China Hits Key Demographic Ceiling As Working-Age Population Now Declining

Tyler Durden's picture

The meme of the moment remains China's 'rotation' to urbanization as the new growth engine, but as SocGen's Wei Yao notes, while this shift from farmers to manufacturers has raised productivity, urban population growth is set to decelerate rapidly in the current decade. Yao comments that the impact of urbanization has been "misunderstood and overstated by the market" as it is now official that China’s working-age population has peaked and is starting to decline. China’s National Bureau Statistics announced that the share of population aged between 15 and 60 years old declined for the first time in 2012 by 0.6ppt to 69.2%. This slower labor growth brings China ever closer to the so-called "Lewis Turning Point"  at which excess labor in the agriculture sector is fully absorbed into modern sectors - leading to no or negligible productivity improvements. The bottom line is that hopes for "new urbanization" appear overdone, given the demographic (and productivity) headwinds and China's focus should shift to social safety nets and not torrid physical construction.

 

 

Via SocGen,

The new hope among policymakers and many observers is that urbanisation will be the savior, (partially) offsetting the fast deteriorating population trend. This thinking – termed by Premier-to-be Li Keqiang as “New Urbanization” – has also ignited another round of hope for China’s physical infrastructure and residential construction. However, we beg to differ.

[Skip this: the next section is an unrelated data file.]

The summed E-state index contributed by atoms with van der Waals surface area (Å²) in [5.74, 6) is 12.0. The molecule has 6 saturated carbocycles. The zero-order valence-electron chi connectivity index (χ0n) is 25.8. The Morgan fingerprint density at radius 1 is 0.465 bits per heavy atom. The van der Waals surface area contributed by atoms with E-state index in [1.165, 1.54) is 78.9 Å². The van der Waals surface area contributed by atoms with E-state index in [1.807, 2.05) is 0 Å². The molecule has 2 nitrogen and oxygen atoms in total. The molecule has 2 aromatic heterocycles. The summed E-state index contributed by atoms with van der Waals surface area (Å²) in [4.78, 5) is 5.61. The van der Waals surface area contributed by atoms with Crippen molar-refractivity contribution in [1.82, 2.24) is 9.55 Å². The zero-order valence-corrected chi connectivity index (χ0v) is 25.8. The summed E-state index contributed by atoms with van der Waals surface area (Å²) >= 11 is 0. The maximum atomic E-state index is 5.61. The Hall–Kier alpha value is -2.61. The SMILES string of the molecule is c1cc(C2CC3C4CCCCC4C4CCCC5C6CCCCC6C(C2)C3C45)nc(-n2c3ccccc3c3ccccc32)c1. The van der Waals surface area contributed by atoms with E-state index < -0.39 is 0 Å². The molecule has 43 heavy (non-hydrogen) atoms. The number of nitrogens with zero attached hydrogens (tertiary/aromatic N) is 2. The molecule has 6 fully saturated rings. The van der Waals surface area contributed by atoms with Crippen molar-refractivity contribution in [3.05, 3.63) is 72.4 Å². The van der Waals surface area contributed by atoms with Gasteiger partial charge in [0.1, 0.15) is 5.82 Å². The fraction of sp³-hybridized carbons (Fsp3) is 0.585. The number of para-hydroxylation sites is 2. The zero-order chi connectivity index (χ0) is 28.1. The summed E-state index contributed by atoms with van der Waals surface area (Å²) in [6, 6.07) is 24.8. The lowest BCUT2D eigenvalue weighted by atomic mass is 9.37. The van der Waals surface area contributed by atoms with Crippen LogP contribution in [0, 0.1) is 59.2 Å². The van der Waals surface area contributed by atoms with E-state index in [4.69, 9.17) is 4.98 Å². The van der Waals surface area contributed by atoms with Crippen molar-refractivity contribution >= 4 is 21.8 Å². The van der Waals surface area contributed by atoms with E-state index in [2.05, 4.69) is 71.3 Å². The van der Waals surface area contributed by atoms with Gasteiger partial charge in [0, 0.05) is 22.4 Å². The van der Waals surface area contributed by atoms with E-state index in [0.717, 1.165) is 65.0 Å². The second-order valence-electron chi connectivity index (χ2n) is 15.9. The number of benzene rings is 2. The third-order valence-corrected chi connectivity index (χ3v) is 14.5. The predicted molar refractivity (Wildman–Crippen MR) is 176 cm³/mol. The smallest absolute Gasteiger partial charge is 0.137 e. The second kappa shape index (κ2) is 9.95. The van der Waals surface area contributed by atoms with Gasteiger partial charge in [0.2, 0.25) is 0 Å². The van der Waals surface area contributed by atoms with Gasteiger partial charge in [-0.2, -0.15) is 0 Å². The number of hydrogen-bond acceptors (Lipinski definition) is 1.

First, although China’s urbanization rate still has quite some scope to increase further, the contribution to growth via labor productivity will still decline due to potentially slower urban population growth. And in terms of policy, the urgent issue, in our view, is no long to keep funding torrid physical construction, but to build a sustainable social safety net.

 

...

 

China’s National Bureau Statistics announced that the share of population aged between 15 and 60 years old declined for the first time in 2012 by 0.6ppt to 69.2%. This is a narrower gauge than the more commonly used working-age population measure of between 15 and 65 years old. Nevertheless, it highlights the pressing nature of China’s demographic challenges. Compared with the past experiences of developed economies, China reached this turning point nearly one decade earlier.

 

...

 

The impact will be more pronounced between 2015 and 2020, as the labor force is expected to see outright contraction. This wrenching demographic trend will also have a particularly negative implication for China’s capital stock growth, which accounted for 40-50% of the double-digit growth in the 1990s and 2000s.

 

...

 

This slower labor growth brings China ever closer to the 'so-called' "Lewis Turning Point"  at which excess labor in the agriculture sector is fully absorbed into modern sectors - leading to no or negligible productivity improvements.

 

...

 

To facilitate efficient urbanization, China needs a new strategy that focuses on three aspects: